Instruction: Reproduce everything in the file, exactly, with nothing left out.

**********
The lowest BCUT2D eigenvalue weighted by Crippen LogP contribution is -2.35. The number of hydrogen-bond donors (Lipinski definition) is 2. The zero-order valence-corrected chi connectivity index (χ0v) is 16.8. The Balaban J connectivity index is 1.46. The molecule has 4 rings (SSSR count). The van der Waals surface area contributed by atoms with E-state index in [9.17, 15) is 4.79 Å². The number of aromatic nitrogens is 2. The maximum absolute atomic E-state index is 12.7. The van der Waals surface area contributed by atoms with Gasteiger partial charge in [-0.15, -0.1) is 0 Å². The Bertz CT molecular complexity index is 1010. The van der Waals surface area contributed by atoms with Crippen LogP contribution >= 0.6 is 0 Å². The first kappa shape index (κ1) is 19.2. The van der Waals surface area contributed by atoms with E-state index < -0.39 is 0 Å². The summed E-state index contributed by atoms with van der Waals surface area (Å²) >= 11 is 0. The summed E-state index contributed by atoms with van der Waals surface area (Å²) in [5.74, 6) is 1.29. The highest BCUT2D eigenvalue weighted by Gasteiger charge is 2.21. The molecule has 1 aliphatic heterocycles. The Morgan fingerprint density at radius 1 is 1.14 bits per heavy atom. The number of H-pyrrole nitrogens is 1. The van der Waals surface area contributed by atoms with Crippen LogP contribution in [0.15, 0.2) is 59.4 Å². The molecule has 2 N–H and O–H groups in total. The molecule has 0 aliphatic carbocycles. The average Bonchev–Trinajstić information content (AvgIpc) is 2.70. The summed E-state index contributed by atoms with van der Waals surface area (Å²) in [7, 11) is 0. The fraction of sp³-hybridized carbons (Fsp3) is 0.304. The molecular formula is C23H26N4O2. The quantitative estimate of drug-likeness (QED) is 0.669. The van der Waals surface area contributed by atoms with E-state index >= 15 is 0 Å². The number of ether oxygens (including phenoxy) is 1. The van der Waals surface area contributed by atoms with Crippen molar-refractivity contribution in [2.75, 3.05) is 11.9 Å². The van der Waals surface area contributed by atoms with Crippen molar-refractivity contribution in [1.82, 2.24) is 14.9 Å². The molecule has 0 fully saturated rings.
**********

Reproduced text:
The lowest BCUT2D eigenvalue weighted by Crippen LogP contribution is -2.35. The number of hydrogen-bond donors (Lipinski definition) is 2. The zero-order valence-corrected chi connectivity index (χ0v) is 16.8. The Balaban J connectivity index is 1.46. The molecule has 4 rings (SSSR count). The van der Waals surface area contributed by atoms with E-state index in [9.17, 15) is 4.79 Å². The number of aromatic nitrogens is 2. The maximum absolute atomic E-state index is 12.7. The van der Waals surface area contributed by atoms with Gasteiger partial charge in [-0.15, -0.1) is 0 Å². The Bertz CT molecular complexity index is 1010. The van der Waals surface area contributed by atoms with Crippen LogP contribution >= 0.6 is 0 Å². The first kappa shape index (κ1) is 19.2. The van der Waals surface area contributed by atoms with E-state index < -0.39 is 0 Å². The summed E-state index contributed by atoms with van der Waals surface area (Å²) >= 11 is 0. The summed E-state index contributed by atoms with van der Waals surface area (Å²) in [5.74, 6) is 1.29. The highest BCUT2D eigenvalue weighted by Gasteiger charge is 2.21. The molecule has 1 aliphatic heterocycles. The Morgan fingerprint density at radius 1 is 1.14 bits per heavy atom. The number of H-pyrrole nitrogens is 1. The van der Waals surface area contributed by atoms with Crippen LogP contribution in [0.15, 0.2) is 59.4 Å². The molecule has 2 N–H and O–H groups in total. The molecule has 0 aliphatic carbocycles. The average Bonchev–Trinajstić information content (AvgIpc) is 2.70. The summed E-state index contributed by atoms with van der Waals surface area (Å²) in [7, 11) is 0. The fraction of sp³-hybridized carbons (Fsp3) is 0.304. The molecular formula is C23H26N4O2. The quantitative estimate of drug-likeness (QED) is 0.669. The van der Waals surface area contributed by atoms with E-state index >= 15 is 0 Å². The number of ether oxygens (including phenoxy) is 1. The van der Waals surface area contributed by atoms with Crippen molar-refractivity contribution in [2.75, 3.05) is 11.9 Å². The van der Waals surface area contributed by atoms with Crippen molar-refractivity contribution in [1.82, 2.24) is 14.9 Å². The molecule has 0 fully saturated rings.